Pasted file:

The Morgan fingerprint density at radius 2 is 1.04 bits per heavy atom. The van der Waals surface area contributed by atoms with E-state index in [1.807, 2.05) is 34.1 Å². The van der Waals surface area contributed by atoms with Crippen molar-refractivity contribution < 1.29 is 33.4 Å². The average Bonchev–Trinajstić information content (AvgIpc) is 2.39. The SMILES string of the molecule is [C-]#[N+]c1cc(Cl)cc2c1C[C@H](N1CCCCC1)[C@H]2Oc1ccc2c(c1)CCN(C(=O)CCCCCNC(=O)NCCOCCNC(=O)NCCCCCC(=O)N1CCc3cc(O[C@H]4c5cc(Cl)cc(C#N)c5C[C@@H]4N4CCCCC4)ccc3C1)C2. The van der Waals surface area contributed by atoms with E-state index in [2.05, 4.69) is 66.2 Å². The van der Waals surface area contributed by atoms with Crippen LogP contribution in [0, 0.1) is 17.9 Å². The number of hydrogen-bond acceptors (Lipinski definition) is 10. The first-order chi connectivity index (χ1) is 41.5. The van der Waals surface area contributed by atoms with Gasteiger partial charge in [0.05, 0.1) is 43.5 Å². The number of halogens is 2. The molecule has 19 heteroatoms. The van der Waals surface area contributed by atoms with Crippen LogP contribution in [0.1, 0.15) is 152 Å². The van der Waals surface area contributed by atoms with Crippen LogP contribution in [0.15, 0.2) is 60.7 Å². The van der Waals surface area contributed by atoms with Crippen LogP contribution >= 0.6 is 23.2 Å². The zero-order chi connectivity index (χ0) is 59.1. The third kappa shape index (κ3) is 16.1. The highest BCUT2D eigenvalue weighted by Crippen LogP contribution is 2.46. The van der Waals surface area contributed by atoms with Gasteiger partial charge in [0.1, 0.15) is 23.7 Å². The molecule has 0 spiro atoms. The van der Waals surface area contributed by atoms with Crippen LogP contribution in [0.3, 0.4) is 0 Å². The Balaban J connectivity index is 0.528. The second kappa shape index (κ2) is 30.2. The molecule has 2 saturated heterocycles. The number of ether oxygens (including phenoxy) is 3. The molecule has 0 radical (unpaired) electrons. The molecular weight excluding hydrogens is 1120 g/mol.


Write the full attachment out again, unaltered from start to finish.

The Morgan fingerprint density at radius 2 is 1.04 bits per heavy atom. The van der Waals surface area contributed by atoms with E-state index in [1.807, 2.05) is 34.1 Å². The van der Waals surface area contributed by atoms with Crippen molar-refractivity contribution < 1.29 is 33.4 Å². The average Bonchev–Trinajstić information content (AvgIpc) is 2.39. The SMILES string of the molecule is [C-]#[N+]c1cc(Cl)cc2c1C[C@H](N1CCCCC1)[C@H]2Oc1ccc2c(c1)CCN(C(=O)CCCCCNC(=O)NCCOCCNC(=O)NCCCCCC(=O)N1CCc3cc(O[C@H]4c5cc(Cl)cc(C#N)c5C[C@@H]4N4CCCCC4)ccc3C1)C2. The van der Waals surface area contributed by atoms with E-state index in [2.05, 4.69) is 66.2 Å². The van der Waals surface area contributed by atoms with Crippen LogP contribution in [0, 0.1) is 17.9 Å². The number of hydrogen-bond acceptors (Lipinski definition) is 10. The first-order chi connectivity index (χ1) is 41.5. The van der Waals surface area contributed by atoms with Gasteiger partial charge in [0.05, 0.1) is 43.5 Å². The number of halogens is 2. The molecule has 19 heteroatoms. The van der Waals surface area contributed by atoms with Crippen LogP contribution in [0.1, 0.15) is 152 Å². The van der Waals surface area contributed by atoms with Crippen LogP contribution in [0.15, 0.2) is 60.7 Å². The van der Waals surface area contributed by atoms with Crippen LogP contribution >= 0.6 is 23.2 Å². The zero-order chi connectivity index (χ0) is 59.1. The third kappa shape index (κ3) is 16.1. The highest BCUT2D eigenvalue weighted by Crippen LogP contribution is 2.46. The van der Waals surface area contributed by atoms with Gasteiger partial charge in [0.1, 0.15) is 23.7 Å². The molecule has 0 spiro atoms. The van der Waals surface area contributed by atoms with Crippen LogP contribution in [0.3, 0.4) is 0 Å². The Balaban J connectivity index is 0.528. The second kappa shape index (κ2) is 30.2. The molecule has 2 saturated heterocycles. The number of ether oxygens (including phenoxy) is 3. The molecule has 0 radical (unpaired) electrons. The molecular weight excluding hydrogens is 1120 g/mol.